Using recent infection testing algorithm tests in clinical practice
- 1Department of Genitourinary Medicine, City Campus, Nottingham University Hospitals NHS Trust, Nottingham, UK
- 2Departments of Virology and Infectious Diseases, Queen's Medical Centre, Nottingham University Hospitals, Nottingham, UK
- Correspondence to Dr Elizabeth Carlin, Department of Genitourinary Medicine, City Campus, Nottingham University Hospitals, Nottingham NG5 1PB, UK;
Contributors The authors have both contributed to writing and revising the article.
- Accepted 5 January 2012
- Published Online First 22 February 2012
Objectives Recent Infection Testing Algorithm (RITA) tests are used in public health surveillance to identify the incidence of recently acquired HIV infection. This can then be used to direct public health interventions and evaluate their effects. We aimed to outline how RITA tests may be used in clinical practice with individual patients, as well as highlighting the cautions needed.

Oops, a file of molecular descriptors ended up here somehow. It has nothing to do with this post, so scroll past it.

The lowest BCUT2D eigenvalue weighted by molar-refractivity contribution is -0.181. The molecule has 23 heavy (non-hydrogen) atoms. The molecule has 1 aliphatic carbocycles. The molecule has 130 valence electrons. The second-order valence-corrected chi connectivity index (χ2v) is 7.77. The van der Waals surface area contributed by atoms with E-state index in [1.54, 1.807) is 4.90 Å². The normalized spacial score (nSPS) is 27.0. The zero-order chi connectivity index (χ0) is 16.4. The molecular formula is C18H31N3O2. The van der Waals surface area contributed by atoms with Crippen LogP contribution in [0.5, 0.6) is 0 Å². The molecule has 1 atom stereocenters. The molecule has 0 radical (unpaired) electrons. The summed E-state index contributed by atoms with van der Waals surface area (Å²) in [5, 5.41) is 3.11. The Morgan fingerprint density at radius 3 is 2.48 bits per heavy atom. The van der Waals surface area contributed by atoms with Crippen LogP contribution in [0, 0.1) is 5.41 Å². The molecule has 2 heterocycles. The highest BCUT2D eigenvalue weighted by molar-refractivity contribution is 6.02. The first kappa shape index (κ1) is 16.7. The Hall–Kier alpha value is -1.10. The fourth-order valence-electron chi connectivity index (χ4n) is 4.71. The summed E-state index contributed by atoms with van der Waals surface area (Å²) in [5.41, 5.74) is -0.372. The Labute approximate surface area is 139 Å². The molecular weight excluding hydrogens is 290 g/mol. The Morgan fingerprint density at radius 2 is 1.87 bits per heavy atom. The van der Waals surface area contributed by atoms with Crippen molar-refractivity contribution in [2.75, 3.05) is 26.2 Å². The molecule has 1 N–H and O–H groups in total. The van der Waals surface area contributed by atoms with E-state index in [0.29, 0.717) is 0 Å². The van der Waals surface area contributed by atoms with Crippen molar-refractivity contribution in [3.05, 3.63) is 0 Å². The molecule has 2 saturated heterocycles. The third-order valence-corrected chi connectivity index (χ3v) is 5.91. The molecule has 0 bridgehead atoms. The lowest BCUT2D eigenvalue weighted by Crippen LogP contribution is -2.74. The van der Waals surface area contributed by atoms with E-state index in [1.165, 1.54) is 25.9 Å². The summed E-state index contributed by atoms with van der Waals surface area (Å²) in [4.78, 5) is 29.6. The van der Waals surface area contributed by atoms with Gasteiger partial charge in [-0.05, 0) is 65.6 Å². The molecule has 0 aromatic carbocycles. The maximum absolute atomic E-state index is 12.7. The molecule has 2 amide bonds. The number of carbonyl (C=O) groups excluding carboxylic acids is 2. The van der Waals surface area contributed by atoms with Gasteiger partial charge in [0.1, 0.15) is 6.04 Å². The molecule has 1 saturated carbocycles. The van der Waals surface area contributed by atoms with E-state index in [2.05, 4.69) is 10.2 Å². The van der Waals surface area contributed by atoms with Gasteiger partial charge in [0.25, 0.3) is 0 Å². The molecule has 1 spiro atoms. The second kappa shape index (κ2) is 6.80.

Methods The clinical and laboratory aspects of RITA tests have been reviewed in the paper together with their clinical applications.
Results For individuals, RITA tests can help to confirm primary HIV infection and can be useful with elements of partner notification. However, careful evaluation of the result is required and it should be considered in conjunction with the clinical history and findings.
Conclusions There are major epidemiological and public health advantages in using RITA testing but there are also advantages to using the RITA test on an individual basis, provided that it is used appropriately.
- genitourinary medicine
- genitourinary medicine services
- public health
- Reiters disease
The answers to these questions are published online with this article (http://sti.bmj.com/content/88/4.toc).
Competing interests None.
Provenance and peer review Commissioned; externally peer reviewed.